Tuesday, January 10, 2012


First published by The Jakarta Post, May 2 2011
Alpha Amirrachman, Contributor, Amsterdam | People | Mon, May 02 2011, 9:57 PM

Wim Manuhutu (Photo by Alpha Amirrachman/JP)
 When Wim Manuhutu was appointed as one of the two directors of the Moluccan Historical Museum (currently Museum Maluku) in 1987, he vowed to run the museum professionally and without any political bias.

Hence, during the first exhibition the museum displayed pictures of four most important Malukan figures: Mr. Dr. Chr. Soumokil (second president of the of the South Moluccas or RMS), Dr. J. A. Manusama (third president of the RMS in the Netherlands), A. J. Patty, a journalist and Indonesian nationalist figure who was a member of Sarekat Ambon) and Dr. Johannes Leimena (also an Indonesian nationalist, and the minister of health in Sukarno’s government).

RMS campaigned for an independent state of Maluku and is outlawed in Indonesia while Sarekat Ambon is a pro-Indonesia organization.

Wim recalled how members of the RMS in the Netherlands were angry that the picture of their respected figures were put up side by side with the Malukans who were on the Indonesian side.

“But we have to treat both RMS and pro-Indonesia Malukans as historical facts, after all history never has a single interpretation,” he told The Jakarta Post during a recent interview.

As a result, Museum Maluku has become a neutral venue for Malukans in the Netherlands to meet and discuss Maluku’s future regardless of their political differences.

Also during the sectarian conflict, which started in 1999, the museum was the place for both Christians and Muslim Malukans in the Netherlands to meet and elaborate on an action plan to help their brothers and sisters in the conflict-torn province in Indonesia.

Wim was born on May 14, 1959, in the Malukan camp Lunetten in Vught in the province of Brabant.

His father was a Malukan teacher when he was shipped with other KNIL soldiers to the Netherlands in 1951.

His mother was an Indo-Eurasian with Batavian blood who worked as a teacher at the camp.

The Lunetten is one of two Malukan camps in the Netherlands, the other is Westerbork in the province of Drenthe.

During the decolonization of Indonesia, 12,500 Malukans arrived in the Netherlands. They lived isolated from the Dutch since they always thought that they would return to Maluku with the support of the Dutch government, which never materialized.

Hence, distrust and misunderstanding marred relations between the Malukans and the Dutch government because the Dutch did not provide enough support for their aspiration for an independent state.

While people cared for each in the camps, conflicts often erupted too within the Malukan communities due to differing religions, areas of origin or political ideologies.

Later in the ‘60s and the ‘70s the children of the people who arrived in the Netherlands in 1951 came into adulthood. However, many resorted to violence to get attention for their aspiration for an independent state.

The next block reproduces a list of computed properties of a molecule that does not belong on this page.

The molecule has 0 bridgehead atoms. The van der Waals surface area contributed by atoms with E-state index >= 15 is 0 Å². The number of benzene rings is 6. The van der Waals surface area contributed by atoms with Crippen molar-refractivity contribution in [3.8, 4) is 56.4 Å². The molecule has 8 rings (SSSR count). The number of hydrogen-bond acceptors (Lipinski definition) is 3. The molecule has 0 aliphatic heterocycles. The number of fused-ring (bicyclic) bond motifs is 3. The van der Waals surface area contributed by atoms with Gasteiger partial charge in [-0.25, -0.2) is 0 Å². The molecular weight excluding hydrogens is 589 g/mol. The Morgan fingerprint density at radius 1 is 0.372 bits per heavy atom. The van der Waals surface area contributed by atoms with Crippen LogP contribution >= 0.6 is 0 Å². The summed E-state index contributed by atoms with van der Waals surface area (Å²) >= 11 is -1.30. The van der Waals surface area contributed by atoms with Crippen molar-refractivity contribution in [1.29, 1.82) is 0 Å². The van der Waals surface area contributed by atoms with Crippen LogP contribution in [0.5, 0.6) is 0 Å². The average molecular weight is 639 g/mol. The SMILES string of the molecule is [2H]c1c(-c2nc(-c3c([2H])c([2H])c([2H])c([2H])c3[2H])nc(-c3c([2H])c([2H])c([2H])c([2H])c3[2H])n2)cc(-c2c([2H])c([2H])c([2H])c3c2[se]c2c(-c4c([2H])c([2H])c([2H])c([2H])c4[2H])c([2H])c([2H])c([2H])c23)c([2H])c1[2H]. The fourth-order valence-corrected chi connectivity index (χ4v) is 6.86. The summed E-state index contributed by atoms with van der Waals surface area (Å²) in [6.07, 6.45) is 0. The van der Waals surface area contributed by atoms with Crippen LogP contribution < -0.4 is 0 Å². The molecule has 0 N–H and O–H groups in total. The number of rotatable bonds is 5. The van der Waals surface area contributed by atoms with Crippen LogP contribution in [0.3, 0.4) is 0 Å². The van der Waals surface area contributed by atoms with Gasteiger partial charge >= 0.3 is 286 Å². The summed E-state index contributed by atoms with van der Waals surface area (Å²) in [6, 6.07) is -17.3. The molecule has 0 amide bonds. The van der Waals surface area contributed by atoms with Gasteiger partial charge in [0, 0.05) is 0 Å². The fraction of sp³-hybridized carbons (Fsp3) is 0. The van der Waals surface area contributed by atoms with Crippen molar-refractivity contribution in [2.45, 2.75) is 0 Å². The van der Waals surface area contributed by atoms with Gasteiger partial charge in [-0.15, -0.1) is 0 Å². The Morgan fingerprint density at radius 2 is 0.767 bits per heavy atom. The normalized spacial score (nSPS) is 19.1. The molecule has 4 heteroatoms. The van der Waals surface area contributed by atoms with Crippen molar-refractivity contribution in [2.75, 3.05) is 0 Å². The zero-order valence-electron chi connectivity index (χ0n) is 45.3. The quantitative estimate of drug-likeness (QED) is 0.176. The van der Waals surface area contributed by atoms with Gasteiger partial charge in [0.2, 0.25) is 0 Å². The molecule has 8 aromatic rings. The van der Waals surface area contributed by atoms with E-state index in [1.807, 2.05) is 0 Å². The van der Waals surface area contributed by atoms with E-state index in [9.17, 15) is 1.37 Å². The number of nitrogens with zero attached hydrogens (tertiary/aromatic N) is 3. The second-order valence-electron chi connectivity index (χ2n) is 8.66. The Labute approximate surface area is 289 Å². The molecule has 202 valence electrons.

They shocked the Dutch and Malukan societies with a series of violent incidents such as the occupation of Wassenar (1970), Amsterdam (1975), Bovensmilde (1977) and Assen (1978) and the hijacking of trains in Wijster (1975) and De Punt (1977).

The ‘80s and ‘90s were times for Malukans to reorient their position in the Netherlands, their culture and traditions as well. Later appeared a third and fourth generation, who were gradually integrated into Dutch society, but did not forget their roots.

“Museum Maluku now has become a place for every Malukan to meet and learn about their history,” said Wim, who studied history at Utrecht University and his MA thesis dealt with the expansion of Dutch rule on the island of Seram in the beginning of the 20th century.

During the large-scale violence in Maluku (1999-2004), Museum Maluku facilitated the Information and Documentation Center, which compiled and distributed news from Indonesia.

He recalled how Malukans here had been shocked with such violence and had difficulties believing that the violence really took place in their home villages, which had peaceful traditional alliances between villages.

Wim also recalled how Indonesian former president Abdurrahman “Gus Dur” Wahid, known for his tolerant and pluralist attitude, was received warmly by Malukan communities during his visit to the Netherlands in 2000.

In a rare show of support, Malukan communities demonstrated in support of Gus Dur and his presidency, but against the military’s alleged involvement in the conflict, said Wim, who resigned from being a director of Museum Maluku in February 2009.

Asked about his opinion on SBY’s abrupt cancellation of his visit to the Netherlands, he said he regretted the incident because it had served to boost awareness of the RMS, which had launched a suit at the local Dutch court to arrest the Indonesian president over alleged human rights abuses in the province.

“Everybody knew that the court would reject the suit, as happened,” he said, adding that as a regional player and member of the G20 Indonesia should have had the courage to frankly discuss the situation, including the alleged human rights abuses in the province, with Malukan communities here.

He also said that the RMS’s aspiration for an independent state was actually no longer relevant because Indonesia had become a democracy with full-pledged decentralization and that Maluku would be better off being part of a democratic Indonesia despite many shortcomings.

He appealed to all to work together to improve the human rights situation and combat the still-rampant corruption in the province for the betterment of the people of Maluku.

For information about Museum Maluku, visit http://www.museum-maluku.nl/